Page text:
What You Will Find On this Blog

You will find links to polls, studies, statistics, reports, etc. done mostly by non-profit organizations that gather facts and statistics and make them available to the public. The difference is, these organizations aren’t trying to profit by having you move to any particular state. They just assemble and report the statistics, so as a consumer, you can compare where you live now to Florida, or any other state. Since these organizations are mostly non-profit entities, they don’t have the financial resources to get their findings out in front of the public as easily that cash generating, for-profit entities can. Most news outlets depend on advertising, so they may be reluctant to run certain study results, because that may disturb their advertisers. I don’t accept any advertising on this site.

So What Should You Know Before Moving to Florida?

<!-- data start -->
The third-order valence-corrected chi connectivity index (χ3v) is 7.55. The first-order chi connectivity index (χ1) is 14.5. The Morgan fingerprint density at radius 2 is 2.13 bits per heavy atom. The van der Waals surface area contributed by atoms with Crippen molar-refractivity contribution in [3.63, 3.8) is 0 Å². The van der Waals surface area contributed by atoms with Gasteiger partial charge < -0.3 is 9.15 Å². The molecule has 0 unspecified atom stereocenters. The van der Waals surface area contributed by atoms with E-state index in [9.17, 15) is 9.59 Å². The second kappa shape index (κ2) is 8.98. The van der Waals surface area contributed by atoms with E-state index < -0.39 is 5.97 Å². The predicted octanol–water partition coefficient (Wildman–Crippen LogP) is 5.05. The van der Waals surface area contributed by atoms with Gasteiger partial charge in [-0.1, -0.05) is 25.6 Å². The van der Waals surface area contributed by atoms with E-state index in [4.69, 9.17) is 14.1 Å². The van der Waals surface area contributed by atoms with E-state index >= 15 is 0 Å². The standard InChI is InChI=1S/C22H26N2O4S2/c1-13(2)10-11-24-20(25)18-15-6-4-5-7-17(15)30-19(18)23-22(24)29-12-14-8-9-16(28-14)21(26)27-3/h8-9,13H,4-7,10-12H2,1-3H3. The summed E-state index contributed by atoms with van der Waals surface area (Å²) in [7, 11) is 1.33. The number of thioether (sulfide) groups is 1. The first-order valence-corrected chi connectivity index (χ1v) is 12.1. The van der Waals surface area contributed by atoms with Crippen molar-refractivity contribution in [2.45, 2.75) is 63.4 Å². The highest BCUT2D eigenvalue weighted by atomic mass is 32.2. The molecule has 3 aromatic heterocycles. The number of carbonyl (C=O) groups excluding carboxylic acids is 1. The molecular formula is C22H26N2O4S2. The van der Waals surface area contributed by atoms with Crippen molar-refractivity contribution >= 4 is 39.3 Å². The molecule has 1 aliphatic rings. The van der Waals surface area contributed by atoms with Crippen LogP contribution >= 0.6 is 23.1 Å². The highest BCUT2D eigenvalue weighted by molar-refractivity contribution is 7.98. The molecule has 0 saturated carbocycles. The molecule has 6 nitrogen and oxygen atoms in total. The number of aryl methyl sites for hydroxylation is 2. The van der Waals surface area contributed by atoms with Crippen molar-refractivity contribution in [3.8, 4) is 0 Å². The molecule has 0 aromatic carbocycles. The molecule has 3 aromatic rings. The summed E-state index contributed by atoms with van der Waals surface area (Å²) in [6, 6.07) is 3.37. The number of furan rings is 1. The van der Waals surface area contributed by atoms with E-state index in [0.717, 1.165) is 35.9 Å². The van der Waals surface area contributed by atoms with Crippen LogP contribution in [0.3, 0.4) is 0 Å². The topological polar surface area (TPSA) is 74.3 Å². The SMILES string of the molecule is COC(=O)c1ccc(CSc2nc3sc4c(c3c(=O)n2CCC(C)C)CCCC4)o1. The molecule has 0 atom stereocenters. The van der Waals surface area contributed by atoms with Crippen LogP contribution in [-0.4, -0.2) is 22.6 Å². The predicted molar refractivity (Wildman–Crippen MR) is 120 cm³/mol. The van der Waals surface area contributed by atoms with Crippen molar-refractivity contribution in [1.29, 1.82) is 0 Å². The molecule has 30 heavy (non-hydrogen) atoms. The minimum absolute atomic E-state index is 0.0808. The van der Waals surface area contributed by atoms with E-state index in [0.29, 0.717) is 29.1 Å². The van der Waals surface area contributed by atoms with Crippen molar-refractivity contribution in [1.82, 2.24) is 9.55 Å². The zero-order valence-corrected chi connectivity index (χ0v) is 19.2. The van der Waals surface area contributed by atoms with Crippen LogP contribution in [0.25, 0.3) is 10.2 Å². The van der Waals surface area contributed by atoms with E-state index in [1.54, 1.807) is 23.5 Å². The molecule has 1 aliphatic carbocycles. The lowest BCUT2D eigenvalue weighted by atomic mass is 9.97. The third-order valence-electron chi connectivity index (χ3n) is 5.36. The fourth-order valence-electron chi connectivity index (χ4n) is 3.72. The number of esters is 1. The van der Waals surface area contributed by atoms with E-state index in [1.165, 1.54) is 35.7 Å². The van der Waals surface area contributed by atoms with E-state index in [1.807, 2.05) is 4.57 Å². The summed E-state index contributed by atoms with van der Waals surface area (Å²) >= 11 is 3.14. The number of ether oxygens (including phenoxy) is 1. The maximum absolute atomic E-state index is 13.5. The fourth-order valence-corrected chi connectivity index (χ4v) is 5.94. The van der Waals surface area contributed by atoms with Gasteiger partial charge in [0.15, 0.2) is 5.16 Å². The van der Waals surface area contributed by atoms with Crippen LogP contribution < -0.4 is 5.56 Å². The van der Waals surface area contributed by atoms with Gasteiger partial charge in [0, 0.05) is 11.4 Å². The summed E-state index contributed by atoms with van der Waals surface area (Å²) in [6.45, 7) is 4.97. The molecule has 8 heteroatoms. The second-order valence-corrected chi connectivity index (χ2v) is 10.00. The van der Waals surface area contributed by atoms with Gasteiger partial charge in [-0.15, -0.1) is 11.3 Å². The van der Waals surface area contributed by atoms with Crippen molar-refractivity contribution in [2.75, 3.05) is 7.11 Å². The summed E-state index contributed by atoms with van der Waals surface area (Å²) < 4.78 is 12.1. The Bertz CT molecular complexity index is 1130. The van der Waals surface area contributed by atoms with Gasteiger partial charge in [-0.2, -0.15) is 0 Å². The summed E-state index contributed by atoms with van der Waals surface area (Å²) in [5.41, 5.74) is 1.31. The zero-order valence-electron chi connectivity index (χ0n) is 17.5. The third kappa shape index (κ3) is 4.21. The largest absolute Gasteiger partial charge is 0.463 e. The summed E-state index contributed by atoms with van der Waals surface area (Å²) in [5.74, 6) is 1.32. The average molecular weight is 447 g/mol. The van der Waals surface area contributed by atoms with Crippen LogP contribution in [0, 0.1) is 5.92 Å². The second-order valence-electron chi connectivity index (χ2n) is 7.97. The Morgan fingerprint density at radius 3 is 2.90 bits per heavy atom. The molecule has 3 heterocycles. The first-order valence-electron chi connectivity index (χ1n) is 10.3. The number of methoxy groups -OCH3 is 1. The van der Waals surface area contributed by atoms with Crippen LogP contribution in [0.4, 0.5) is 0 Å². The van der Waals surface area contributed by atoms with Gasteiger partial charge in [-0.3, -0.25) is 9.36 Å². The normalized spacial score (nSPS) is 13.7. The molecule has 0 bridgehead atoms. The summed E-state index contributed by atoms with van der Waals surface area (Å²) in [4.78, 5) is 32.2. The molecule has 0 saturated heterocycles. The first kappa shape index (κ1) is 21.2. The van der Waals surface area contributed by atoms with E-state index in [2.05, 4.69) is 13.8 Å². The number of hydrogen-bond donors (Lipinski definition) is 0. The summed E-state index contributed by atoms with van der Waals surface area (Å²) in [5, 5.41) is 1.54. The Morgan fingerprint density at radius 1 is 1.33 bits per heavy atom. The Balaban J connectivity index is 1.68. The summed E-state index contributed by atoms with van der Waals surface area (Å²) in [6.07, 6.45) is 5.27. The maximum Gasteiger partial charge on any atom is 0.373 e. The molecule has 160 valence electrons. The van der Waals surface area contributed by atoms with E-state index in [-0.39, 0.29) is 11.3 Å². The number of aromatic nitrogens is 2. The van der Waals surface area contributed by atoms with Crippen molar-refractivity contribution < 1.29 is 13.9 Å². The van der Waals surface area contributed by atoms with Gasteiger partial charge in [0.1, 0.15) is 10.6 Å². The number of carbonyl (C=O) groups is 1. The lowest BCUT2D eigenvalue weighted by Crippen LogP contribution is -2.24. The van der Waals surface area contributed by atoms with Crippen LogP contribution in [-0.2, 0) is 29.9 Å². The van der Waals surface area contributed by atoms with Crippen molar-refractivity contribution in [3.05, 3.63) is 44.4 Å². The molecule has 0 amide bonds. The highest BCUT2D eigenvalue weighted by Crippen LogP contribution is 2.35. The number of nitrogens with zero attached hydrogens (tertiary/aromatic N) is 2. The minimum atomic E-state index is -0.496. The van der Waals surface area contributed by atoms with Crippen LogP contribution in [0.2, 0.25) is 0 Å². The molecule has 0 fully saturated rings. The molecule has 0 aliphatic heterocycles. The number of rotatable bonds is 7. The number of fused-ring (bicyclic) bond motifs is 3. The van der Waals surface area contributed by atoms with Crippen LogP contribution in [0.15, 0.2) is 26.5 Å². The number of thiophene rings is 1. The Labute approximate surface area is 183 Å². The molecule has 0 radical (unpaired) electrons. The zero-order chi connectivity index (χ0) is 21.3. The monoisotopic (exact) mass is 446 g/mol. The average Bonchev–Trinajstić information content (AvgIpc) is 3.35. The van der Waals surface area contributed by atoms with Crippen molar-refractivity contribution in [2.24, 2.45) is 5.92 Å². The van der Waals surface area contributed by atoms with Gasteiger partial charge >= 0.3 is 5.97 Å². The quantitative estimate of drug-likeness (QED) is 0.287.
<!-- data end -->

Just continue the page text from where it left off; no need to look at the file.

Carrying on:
University of Florida Study Shows Florida Is a Very Transient State.

People move to Florida after bad winters elsewhere or because they had a great time on vacation in the state. Everyone loves Florida when they first move. As time passes and they learn what living in Florida is really like, many (most?) come to realize they made a big mistake and move out. The time frame for this to happen varies. It could be years or months. It can be affected by natural events like particularly busy hurricane seasons or summer heat and humidity that last nine months a year or longer. It can be affected by economic events. When times are bad, Florida’s high growth can stop, jobs dry up and people move back home.